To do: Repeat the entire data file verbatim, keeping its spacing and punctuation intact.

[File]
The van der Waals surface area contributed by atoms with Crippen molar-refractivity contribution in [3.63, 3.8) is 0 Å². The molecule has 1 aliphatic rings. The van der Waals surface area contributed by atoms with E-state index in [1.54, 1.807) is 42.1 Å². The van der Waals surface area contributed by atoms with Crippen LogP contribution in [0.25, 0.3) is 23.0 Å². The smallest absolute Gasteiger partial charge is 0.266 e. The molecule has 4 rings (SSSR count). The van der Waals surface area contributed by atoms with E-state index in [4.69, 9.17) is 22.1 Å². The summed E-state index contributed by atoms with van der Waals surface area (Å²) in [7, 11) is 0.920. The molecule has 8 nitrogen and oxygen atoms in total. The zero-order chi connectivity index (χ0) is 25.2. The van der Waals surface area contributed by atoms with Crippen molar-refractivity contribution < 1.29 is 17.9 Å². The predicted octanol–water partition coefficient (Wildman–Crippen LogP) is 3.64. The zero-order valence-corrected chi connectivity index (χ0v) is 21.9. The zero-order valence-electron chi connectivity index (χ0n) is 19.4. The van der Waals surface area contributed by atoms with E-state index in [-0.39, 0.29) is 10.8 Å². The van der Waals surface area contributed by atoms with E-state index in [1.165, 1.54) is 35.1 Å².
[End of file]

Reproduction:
The van der Waals surface area contributed by atoms with Crippen molar-refractivity contribution in [3.63, 3.8) is 0 Å². The molecule has 1 aliphatic rings. The van der Waals surface area contributed by atoms with E-state index in [1.54, 1.807) is 42.1 Å². The van der Waals surface area contributed by atoms with Crippen LogP contribution in [0.25, 0.3) is 23.0 Å². The smallest absolute Gasteiger partial charge is 0.266 e. The molecule has 4 rings (SSSR count). The van der Waals surface area contributed by atoms with E-state index in [4.69, 9.17) is 22.1 Å². The summed E-state index contributed by atoms with van der Waals surface area (Å²) in [7, 11) is 0.920. The molecule has 8 nitrogen and oxygen atoms in total. The zero-order chi connectivity index (χ0) is 25.2. The van der Waals surface area contributed by atoms with Crippen molar-refractivity contribution < 1.29 is 17.9 Å². The predicted octanol–water partition coefficient (Wildman–Crippen LogP) is 3.64. The zero-order valence-corrected chi connectivity index (χ0v) is 21.9. The zero-order valence-electron chi connectivity index (χ0n) is 19.4. The van der Waals surface area contributed by atoms with E-state index in [-0.39, 0.29) is 10.8 Å². The van der Waals surface area contributed by atoms with E-state index in [1.165, 1.54) is 35.1 Å².